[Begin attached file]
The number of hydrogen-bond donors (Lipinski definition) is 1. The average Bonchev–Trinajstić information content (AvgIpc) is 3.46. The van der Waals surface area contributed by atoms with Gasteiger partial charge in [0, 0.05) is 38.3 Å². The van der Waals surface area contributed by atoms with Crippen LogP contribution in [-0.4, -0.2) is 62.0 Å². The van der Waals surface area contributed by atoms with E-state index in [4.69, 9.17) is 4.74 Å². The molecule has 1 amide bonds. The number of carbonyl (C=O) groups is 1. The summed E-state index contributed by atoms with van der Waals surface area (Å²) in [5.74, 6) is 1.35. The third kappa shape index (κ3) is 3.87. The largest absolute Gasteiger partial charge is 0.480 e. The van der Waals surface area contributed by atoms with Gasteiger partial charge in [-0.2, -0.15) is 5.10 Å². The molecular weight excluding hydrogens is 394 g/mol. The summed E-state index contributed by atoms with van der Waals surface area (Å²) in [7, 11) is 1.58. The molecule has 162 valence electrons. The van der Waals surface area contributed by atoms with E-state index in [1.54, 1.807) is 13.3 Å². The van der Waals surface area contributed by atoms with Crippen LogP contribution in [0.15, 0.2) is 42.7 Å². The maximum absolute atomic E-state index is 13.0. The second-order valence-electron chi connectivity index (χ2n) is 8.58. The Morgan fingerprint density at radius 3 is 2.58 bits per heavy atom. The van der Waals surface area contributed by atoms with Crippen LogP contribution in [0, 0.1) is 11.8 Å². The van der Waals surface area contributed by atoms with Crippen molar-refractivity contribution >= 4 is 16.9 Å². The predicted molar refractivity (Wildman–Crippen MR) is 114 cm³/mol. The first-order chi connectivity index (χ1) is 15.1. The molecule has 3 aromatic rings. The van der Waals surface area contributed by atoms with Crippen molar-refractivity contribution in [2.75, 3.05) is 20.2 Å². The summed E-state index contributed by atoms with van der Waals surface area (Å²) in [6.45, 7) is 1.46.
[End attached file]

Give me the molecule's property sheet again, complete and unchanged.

The number of hydrogen-bond donors (Lipinski definition) is 1. The average Bonchev–Trinajstić information content (AvgIpc) is 3.46. The van der Waals surface area contributed by atoms with Gasteiger partial charge in [0, 0.05) is 38.3 Å². The van der Waals surface area contributed by atoms with Crippen LogP contribution in [-0.4, -0.2) is 62.0 Å². The van der Waals surface area contributed by atoms with E-state index in [4.69, 9.17) is 4.74 Å². The molecule has 1 amide bonds. The number of carbonyl (C=O) groups is 1. The summed E-state index contributed by atoms with van der Waals surface area (Å²) in [5.74, 6) is 1.35. The third kappa shape index (κ3) is 3.87. The largest absolute Gasteiger partial charge is 0.480 e. The van der Waals surface area contributed by atoms with Gasteiger partial charge in [-0.2, -0.15) is 5.10 Å². The molecular weight excluding hydrogens is 394 g/mol. The summed E-state index contributed by atoms with van der Waals surface area (Å²) in [7, 11) is 1.58. The molecule has 162 valence electrons. The van der Waals surface area contributed by atoms with E-state index in [1.54, 1.807) is 13.3 Å². The van der Waals surface area contributed by atoms with Crippen LogP contribution in [0.15, 0.2) is 42.7 Å². The maximum absolute atomic E-state index is 13.0. The second-order valence-electron chi connectivity index (χ2n) is 8.58. The Morgan fingerprint density at radius 3 is 2.58 bits per heavy atom. The van der Waals surface area contributed by atoms with Crippen LogP contribution in [0, 0.1) is 11.8 Å². The van der Waals surface area contributed by atoms with Crippen molar-refractivity contribution >= 4 is 16.9 Å². The predicted molar refractivity (Wildman–Crippen MR) is 114 cm³/mol. The first-order chi connectivity index (χ1) is 15.1. The molecule has 3 aromatic rings. The van der Waals surface area contributed by atoms with Crippen molar-refractivity contribution in [2.75, 3.05) is 20.2 Å². The summed E-state index contributed by atoms with van der Waals surface area (Å²) in [6.45, 7) is 1.46.